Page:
By Carl "Butch" Antolini
Dorothy Wright-Reynolds will remember Nov. 13, 2009, for the rest of her life.
It was the day that due to the quick response of many people and the availability of cardiac stent service at Raleigh General Hospital, she survived.
While teaching a 10th-grade English class at Woodrow Wilson High School, she started feeling pain and shortness of breath. Some of her students noticed the problem and another teacher was alerted and called 911.
An ambulance quickly responded and rushed her to RGH, which had opened its advanced cardiac care unit just a few weeks before.
Wright-Reynolds recalled a few weeks later, while standing at a podium at RGH to talk about the life-saving capabilities of the angioplasty unit and the doctors and staff, “that (she) was cleared out and stented 39 minutes from the time they rolled in” to the hospital. She was told afterward that her heart was “99.94 percent closed” off and was “very close to death.”
She wouldn’t have survived a trip to Charleston for the same procedure.
On Saturday morning, some 31/2 years later, The Register-Herald spoke on the telephone with Wright-Reynolds from her home in Beckley.
“Time was an issue for me that day; the fact that they could treat me immediately was so important,” she said.
When asked about the current suspension of cardiac stent service at RGH, Wright-Reynolds seemed to catch her breath slightly before responding.
“I just get nervous right now thinking about that.”
Knowing full well what a difference it made for her, she expressed hope that the issue, described by RGH officials as an “unexpected unavailability of physician coverage,” is resolved soon.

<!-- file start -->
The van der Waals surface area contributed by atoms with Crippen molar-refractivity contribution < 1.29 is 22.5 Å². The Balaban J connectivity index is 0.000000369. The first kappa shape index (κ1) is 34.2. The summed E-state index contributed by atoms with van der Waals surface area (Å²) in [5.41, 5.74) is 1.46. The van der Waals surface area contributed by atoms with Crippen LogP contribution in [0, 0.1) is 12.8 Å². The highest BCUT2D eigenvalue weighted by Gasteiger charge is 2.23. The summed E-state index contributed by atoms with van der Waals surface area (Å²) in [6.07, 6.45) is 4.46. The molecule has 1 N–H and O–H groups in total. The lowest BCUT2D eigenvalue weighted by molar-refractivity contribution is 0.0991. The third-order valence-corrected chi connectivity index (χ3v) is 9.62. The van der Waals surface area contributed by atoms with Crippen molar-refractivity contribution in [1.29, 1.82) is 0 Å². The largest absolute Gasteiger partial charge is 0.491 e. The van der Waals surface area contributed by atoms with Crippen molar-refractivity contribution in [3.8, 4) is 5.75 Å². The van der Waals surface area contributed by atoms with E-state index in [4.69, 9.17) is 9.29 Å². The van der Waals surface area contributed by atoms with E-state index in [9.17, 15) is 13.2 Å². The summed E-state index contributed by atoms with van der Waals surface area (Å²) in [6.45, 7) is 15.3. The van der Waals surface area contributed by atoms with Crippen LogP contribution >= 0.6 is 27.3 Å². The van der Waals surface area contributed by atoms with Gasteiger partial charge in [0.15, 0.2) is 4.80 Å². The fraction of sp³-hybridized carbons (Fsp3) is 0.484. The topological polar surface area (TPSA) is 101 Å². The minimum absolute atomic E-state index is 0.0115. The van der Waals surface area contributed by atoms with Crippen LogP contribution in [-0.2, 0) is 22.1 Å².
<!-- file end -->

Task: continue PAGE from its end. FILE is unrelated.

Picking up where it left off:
“I just hope that whatever the situation is that they get it rectified quickly,” Wright-Reynolds said.
Area physicians like, rely on service
The availability of advanced cardiac care is just as, if not more important for those in the outlying areas since it takes longer for them to be transported.
Dr. Sam Muscari Jr., a physician in Wyoming County, said having the angioplasty available in Beckley for his patients who need this specialized treatment, especially those requiring “acute or critical care,” is vital.
“It’s that golden hour they talk about in medical school,” Muscari said. “The closer to Wyoming County, the better it is. Raleigh General comes the closest for this, and typically it is at least an hour.
“There is no direction out of Wyoming County that is easy when we need to get patients on an ambulance for advanced care, and we have to make those decisions and deal with it every day.”
He added that in the clinics he works at in Wyoming County, along with a number of other physicians, “quite a few patients” are sent to RGH for cardiac, as well as other services.
Muscari said he wasn’t aware that the availability of cardiac stent services had been suspended at RGH until he read it in Friday’s edition of The Register-Herald.
Dr. Charles “Buddy” Porterfield, a Beckley physician, said Saturday that “everybody was surprised” by the news of the temporary shutdown and that “it came out of the blue.”
A practicing doctor in the area for several years, Porterfield said the angioplasty service is “critical” to the region and in his opinion what has been done since the cardiac clinic opened at Raleigh General in 2009 “has been absolutely great, amazing.”
He added that the convenience it has provided for both patients and their families is also a real plus since they don’t have to worry about travel, lodging and waiting for treatment in other locations outside the area.
“If they present with chest pain, they can have a stress test here, and if it confirms a problem, then they can be treated (at RGH) and in many cases be able to go home the next day.”
Officials at RGH indicated Thursday they expect to resume cardiac stent service Monday. Other hospitals in the region have instituted other protocol for patients needing this procedure, including having them transported to Charleston or other hospitals located farther away.